The Last Jedi.
It’s an odd title, to some extent.
It fits perfectly within standard Star Wars vernacular, paraphrasing Yoda from Return of the Jedi, yet to a certain, almost intangible extent, it feels a little off.
Plenty of fans have already begun concocting theories as to who this titular last Jedi might be, and considering the speed at which these are appearing, it does feel as if the entire fandom has yet again been trapped in a JJ Abrams-esque Mystery Box.
The title has a sort of Half Blood Prince feel to it, in that it refers to a specific character directly, but refuses to elaborate, forcing you to wade through the plot of the movie to discover what it’s actually referring to.
Hopefully, unlike the Half Blood Prince movie, The Last Jedi will actually bother to give some kind of reference or clues to its meaning along the way, rather than end with Alan Rickman yelling, “It was me all along!” for no apparent reason.
But then, vague descriptions are very much in the spirit of Star Wars movie titles. You could be forgiven for still not knowing what The Force Awakens actually refers to, unless you compare notes with other viewers and take a leap of faith on Rey. The trailer for JJ Abrams’ movie original promised “an awakening”, which, as it turned out, was some sort of metaphor for Rey’s puberty? Perhaps? It’s hard to be certain.
This isn’t merely symptomatic of new Star Wars titles, although it is most keenly felt in the new sage. The Phantom Menace is a vague title, sure, but that’s kind of the point, and it fits well with the movie villains who are steeped in shadows until Ewan McGregor cuts Darth Maul in half.
By comparison, Attack of the Clones and Revenge of the Sith are pretty straightforward, though, giving you all the information you need. There are clones in one of these movies, and they attack things. Then the Sith do some revenging. Succinct, and to the point—not that this helped the overall quality of the movies in question.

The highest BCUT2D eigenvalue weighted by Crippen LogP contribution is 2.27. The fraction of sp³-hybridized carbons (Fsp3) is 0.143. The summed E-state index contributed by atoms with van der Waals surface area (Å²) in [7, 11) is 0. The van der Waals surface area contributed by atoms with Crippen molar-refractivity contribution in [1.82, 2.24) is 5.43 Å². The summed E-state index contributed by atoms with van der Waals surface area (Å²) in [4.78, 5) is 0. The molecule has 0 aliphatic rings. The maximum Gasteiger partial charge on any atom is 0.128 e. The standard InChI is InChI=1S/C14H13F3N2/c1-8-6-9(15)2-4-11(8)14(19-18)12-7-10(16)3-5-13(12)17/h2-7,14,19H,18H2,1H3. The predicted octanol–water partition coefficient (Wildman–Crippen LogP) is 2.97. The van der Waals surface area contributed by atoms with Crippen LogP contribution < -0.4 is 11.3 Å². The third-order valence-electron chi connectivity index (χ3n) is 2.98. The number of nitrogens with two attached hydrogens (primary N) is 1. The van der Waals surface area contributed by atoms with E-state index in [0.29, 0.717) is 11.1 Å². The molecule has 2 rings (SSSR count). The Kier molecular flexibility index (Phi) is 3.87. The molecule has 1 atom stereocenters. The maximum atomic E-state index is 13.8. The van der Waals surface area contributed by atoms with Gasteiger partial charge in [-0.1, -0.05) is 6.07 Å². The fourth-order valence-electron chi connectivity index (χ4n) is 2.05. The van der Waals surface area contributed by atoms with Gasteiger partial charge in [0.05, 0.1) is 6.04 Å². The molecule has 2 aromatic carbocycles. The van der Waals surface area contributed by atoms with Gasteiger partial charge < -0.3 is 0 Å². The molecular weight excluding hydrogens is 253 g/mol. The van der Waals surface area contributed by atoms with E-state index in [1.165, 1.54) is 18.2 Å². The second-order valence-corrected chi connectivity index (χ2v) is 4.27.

The Empire Strikes Back, similarly, would be hard to misunderstand. That movie might as well have been titled, Luke’s Dad Chops Off His Hand—you get everything you really need from the poster. Goodbye Echo base, hello super star destroyer.
It’s plausible to imagine a group of Star Wars fans sitting around to discuss what Return of the Jedi means as a title – will the movie see a hitherto unseen group of Jedi appearing to save the day? That said, considering that for most of its development, the movie was called Revenge of the Jedi, it’d be difficult to see people misconstruing what the movie promises based on its title.
A New Hope doesn’t really count, which is a shame, as it’s the most JJ Abramsy or Rian Johnsony title among the lot. What hope? What’s new about it? Does this refer to Luke specifically, to the Death Star plans, or to something else entirely.
Perhaps I’m being willfully ignorant of the meaning of these titles, in order to justify the almighty debate that’s raging around The Last Jedi as a title. Fans everywhere are coming up with theories as to what this refers to, even though it’s pretty clear that it’s a reference to Luke.
Rian Johnson has been humming to himself, no doubt, as he casually stokes the flames of intrigue with an Instagram post of The Last Jedi’s opening crawl. Yup, that’s definitely the name of the movie. Resume speculating, peasants!
This kind of deliberately mysterious title shouldn’t be all that surprising, considering JJ Abrams’ influence on the new Star Wars saga. The man loves generating intrigue among fans, and will openly lie about Benedict Cumberbatch if it’ll make people more curious about his movies.
This is a cheap storytelling tactic. Deliberately obfuscating the identity of Rey’s parents works essentially like clickbait, drawing us in with the promise of a good riddle to solve, then leaving us without a decent answer.
Personally, I cannot abide Abrams’ Mystery Boxes. They’re not actually fun, and are designed to keep audiences enthralled in the absence of true entertainment. If Abrams can’t tell a decent story, he shouldn’t be leading people on with mysteries that ultimately turn into plot holes.
So here’s hoping that Rian Johnson’s The Last Jedi doesn’t turn into the kind of teasing mystery-filled nonsense that its title suggests. If I come out of the movie without being sure of who this “last Jedi” is, I’ll be pretty annoyed.
George Lucas’ Star Wars movies never left us with any mysteries to solve, except, in the case of the prequels, the question of how an acclaimed director could go so absolutely insane.
But perhaps The Last Jedi is as straightforward as it sounds, and we’re all simply inventing mystery where none was intended.
If so, we have nobody to blame but ourselves. It wouldn’t be the first time fan theories went wild for no reason.